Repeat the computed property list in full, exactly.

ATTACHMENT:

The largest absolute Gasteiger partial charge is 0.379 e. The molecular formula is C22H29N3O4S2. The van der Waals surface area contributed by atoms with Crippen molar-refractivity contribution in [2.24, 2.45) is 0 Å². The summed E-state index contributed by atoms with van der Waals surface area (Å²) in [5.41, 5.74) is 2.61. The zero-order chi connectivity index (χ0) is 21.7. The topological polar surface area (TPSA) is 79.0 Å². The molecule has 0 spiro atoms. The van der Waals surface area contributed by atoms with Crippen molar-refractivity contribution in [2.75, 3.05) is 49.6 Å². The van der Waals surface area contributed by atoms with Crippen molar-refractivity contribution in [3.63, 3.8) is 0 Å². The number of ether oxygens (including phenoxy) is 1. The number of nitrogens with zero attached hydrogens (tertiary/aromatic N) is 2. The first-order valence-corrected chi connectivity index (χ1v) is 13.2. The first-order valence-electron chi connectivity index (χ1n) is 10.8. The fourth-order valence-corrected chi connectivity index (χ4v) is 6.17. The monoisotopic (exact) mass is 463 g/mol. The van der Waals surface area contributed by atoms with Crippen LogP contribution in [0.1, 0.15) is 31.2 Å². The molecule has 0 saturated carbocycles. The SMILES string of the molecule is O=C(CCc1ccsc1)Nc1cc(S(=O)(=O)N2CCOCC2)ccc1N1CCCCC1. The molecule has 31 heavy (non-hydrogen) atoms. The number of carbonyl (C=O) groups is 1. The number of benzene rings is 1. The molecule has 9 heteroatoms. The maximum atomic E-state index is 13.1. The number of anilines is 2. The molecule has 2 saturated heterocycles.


The largest absolute Gasteiger partial charge is 0.379 e. The molecular formula is C22H29N3O4S2. The van der Waals surface area contributed by atoms with Crippen molar-refractivity contribution in [2.24, 2.45) is 0 Å². The summed E-state index contributed by atoms with van der Waals surface area (Å²) in [5.41, 5.74) is 2.61. The zero-order chi connectivity index (χ0) is 21.7. The topological polar surface area (TPSA) is 79.0 Å². The molecule has 0 spiro atoms. The van der Waals surface area contributed by atoms with Crippen molar-refractivity contribution in [2.75, 3.05) is 49.6 Å². The van der Waals surface area contributed by atoms with Crippen molar-refractivity contribution in [3.63, 3.8) is 0 Å². The number of ether oxygens (including phenoxy) is 1. The number of nitrogens with zero attached hydrogens (tertiary/aromatic N) is 2. The first-order valence-corrected chi connectivity index (χ1v) is 13.2. The first-order valence-electron chi connectivity index (χ1n) is 10.8. The fourth-order valence-corrected chi connectivity index (χ4v) is 6.17. The monoisotopic (exact) mass is 463 g/mol. The van der Waals surface area contributed by atoms with Crippen LogP contribution in [0.1, 0.15) is 31.2 Å². The molecule has 0 saturated carbocycles. The SMILES string of the molecule is O=C(CCc1ccsc1)Nc1cc(S(=O)(=O)N2CCOCC2)ccc1N1CCCCC1. The molecule has 31 heavy (non-hydrogen) atoms. The number of carbonyl (C=O) groups is 1. The number of benzene rings is 1. The molecule has 9 heteroatoms. The maximum atomic E-state index is 13.1. The number of anilines is 2. The molecule has 2 saturated heterocycles.